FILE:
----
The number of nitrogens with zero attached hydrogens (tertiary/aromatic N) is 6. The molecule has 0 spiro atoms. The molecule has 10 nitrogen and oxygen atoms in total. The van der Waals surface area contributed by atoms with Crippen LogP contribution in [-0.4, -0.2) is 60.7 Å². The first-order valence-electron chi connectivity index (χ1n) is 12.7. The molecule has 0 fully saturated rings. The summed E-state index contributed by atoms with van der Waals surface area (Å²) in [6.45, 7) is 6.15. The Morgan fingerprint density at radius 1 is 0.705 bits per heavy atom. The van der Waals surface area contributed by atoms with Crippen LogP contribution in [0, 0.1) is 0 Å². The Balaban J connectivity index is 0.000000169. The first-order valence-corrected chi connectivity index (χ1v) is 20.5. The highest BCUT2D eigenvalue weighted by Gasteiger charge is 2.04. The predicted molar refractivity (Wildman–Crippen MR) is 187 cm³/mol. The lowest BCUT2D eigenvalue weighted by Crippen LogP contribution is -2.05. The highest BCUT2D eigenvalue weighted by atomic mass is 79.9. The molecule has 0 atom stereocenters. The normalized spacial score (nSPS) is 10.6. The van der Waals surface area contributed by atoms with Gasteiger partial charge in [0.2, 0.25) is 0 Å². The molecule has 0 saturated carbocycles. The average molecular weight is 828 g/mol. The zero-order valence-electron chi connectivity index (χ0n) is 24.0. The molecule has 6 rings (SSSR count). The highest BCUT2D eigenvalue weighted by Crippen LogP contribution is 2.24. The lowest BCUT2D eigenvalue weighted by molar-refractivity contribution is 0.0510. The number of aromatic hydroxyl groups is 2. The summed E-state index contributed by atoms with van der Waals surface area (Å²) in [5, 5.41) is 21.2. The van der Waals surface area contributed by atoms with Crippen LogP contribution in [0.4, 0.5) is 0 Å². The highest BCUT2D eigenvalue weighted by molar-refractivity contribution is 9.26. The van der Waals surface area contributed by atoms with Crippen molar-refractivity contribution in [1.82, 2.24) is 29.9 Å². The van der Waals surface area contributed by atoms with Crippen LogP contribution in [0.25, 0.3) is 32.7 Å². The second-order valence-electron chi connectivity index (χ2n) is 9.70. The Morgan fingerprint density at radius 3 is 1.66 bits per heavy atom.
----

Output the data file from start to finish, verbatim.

The number of nitrogens with zero attached hydrogens (tertiary/aromatic N) is 6. The molecule has 0 spiro atoms. The molecule has 10 nitrogen and oxygen atoms in total. The van der Waals surface area contributed by atoms with Crippen LogP contribution in [-0.4, -0.2) is 60.7 Å². The first-order valence-electron chi connectivity index (χ1n) is 12.7. The molecule has 0 fully saturated rings. The summed E-state index contributed by atoms with van der Waals surface area (Å²) in [6.45, 7) is 6.15. The Morgan fingerprint density at radius 1 is 0.705 bits per heavy atom. The van der Waals surface area contributed by atoms with Crippen LogP contribution in [0, 0.1) is 0 Å². The Balaban J connectivity index is 0.000000169. The first-order valence-corrected chi connectivity index (χ1v) is 20.5. The highest BCUT2D eigenvalue weighted by Gasteiger charge is 2.04. The predicted molar refractivity (Wildman–Crippen MR) is 187 cm³/mol. The lowest BCUT2D eigenvalue weighted by Crippen LogP contribution is -2.05. The highest BCUT2D eigenvalue weighted by atomic mass is 79.9. The molecule has 0 atom stereocenters. The normalized spacial score (nSPS) is 10.6. The van der Waals surface area contributed by atoms with Gasteiger partial charge in [0.2, 0.25) is 0 Å². The molecule has 0 saturated carbocycles. The average molecular weight is 828 g/mol. The zero-order valence-electron chi connectivity index (χ0n) is 24.0. The molecule has 6 rings (SSSR count). The highest BCUT2D eigenvalue weighted by Crippen LogP contribution is 2.24. The lowest BCUT2D eigenvalue weighted by molar-refractivity contribution is 0.0510. The number of aromatic hydroxyl groups is 2. The summed E-state index contributed by atoms with van der Waals surface area (Å²) in [5, 5.41) is 21.2. The van der Waals surface area contributed by atoms with Crippen LogP contribution in [0.4, 0.5) is 0 Å². The highest BCUT2D eigenvalue weighted by molar-refractivity contribution is 9.26. The van der Waals surface area contributed by atoms with Crippen molar-refractivity contribution in [1.82, 2.24) is 29.9 Å². The van der Waals surface area contributed by atoms with Crippen LogP contribution in [0.25, 0.3) is 32.7 Å². The second-order valence-electron chi connectivity index (χ2n) is 9.70. The Morgan fingerprint density at radius 3 is 1.66 bits per heavy atom.